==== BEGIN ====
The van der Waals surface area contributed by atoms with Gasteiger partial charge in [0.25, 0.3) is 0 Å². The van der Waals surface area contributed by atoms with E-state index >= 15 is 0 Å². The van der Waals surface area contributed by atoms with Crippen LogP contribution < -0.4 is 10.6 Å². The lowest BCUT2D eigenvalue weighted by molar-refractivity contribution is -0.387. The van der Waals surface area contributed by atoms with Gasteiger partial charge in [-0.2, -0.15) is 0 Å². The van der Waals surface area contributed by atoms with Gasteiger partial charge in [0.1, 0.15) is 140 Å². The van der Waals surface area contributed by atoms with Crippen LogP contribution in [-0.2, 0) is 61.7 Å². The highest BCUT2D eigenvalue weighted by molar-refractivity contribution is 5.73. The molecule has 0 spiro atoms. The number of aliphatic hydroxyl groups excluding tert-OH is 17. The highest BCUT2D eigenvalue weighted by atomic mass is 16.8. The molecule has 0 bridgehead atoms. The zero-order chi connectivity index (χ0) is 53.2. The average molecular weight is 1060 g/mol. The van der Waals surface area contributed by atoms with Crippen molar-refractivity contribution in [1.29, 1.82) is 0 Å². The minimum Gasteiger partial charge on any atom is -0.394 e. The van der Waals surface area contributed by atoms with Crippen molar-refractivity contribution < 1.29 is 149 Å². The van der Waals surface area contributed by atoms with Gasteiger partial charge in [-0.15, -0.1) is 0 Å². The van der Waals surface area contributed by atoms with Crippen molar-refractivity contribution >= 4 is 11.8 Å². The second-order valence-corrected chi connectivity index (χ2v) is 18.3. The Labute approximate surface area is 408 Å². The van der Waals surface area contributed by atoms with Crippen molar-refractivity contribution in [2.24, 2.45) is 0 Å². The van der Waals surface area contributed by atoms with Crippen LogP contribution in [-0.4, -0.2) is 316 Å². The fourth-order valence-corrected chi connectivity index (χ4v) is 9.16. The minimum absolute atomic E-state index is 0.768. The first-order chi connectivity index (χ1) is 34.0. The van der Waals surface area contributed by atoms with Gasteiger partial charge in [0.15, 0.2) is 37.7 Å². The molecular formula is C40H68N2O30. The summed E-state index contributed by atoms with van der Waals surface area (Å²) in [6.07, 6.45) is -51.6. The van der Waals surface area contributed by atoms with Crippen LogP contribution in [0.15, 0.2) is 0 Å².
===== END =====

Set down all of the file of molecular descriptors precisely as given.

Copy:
The van der Waals surface area contributed by atoms with Gasteiger partial charge in [0.25, 0.3) is 0 Å². The van der Waals surface area contributed by atoms with E-state index >= 15 is 0 Å². The van der Waals surface area contributed by atoms with Crippen LogP contribution < -0.4 is 10.6 Å². The lowest BCUT2D eigenvalue weighted by molar-refractivity contribution is -0.387. The van der Waals surface area contributed by atoms with Gasteiger partial charge in [-0.2, -0.15) is 0 Å². The van der Waals surface area contributed by atoms with Gasteiger partial charge in [0.1, 0.15) is 140 Å². The van der Waals surface area contributed by atoms with Crippen LogP contribution in [-0.2, 0) is 61.7 Å². The highest BCUT2D eigenvalue weighted by molar-refractivity contribution is 5.73. The molecule has 0 spiro atoms. The number of aliphatic hydroxyl groups excluding tert-OH is 17. The highest BCUT2D eigenvalue weighted by atomic mass is 16.8. The molecule has 0 bridgehead atoms. The zero-order chi connectivity index (χ0) is 53.2. The average molecular weight is 1060 g/mol. The van der Waals surface area contributed by atoms with Crippen molar-refractivity contribution in [1.29, 1.82) is 0 Å². The minimum Gasteiger partial charge on any atom is -0.394 e. The van der Waals surface area contributed by atoms with Crippen molar-refractivity contribution < 1.29 is 149 Å². The van der Waals surface area contributed by atoms with Gasteiger partial charge in [-0.15, -0.1) is 0 Å². The van der Waals surface area contributed by atoms with Crippen molar-refractivity contribution >= 4 is 11.8 Å². The second-order valence-corrected chi connectivity index (χ2v) is 18.3. The Labute approximate surface area is 408 Å². The van der Waals surface area contributed by atoms with Crippen molar-refractivity contribution in [2.24, 2.45) is 0 Å². The van der Waals surface area contributed by atoms with Crippen LogP contribution in [-0.4, -0.2) is 316 Å². The fourth-order valence-corrected chi connectivity index (χ4v) is 9.16. The minimum absolute atomic E-state index is 0.768. The first-order chi connectivity index (χ1) is 34.0. The van der Waals surface area contributed by atoms with Gasteiger partial charge in [0.15, 0.2) is 37.7 Å². The molecular formula is C40H68N2O30. The summed E-state index contributed by atoms with van der Waals surface area (Å²) in [6.07, 6.45) is -51.6. The van der Waals surface area contributed by atoms with Crippen LogP contribution in [0.15, 0.2) is 0 Å².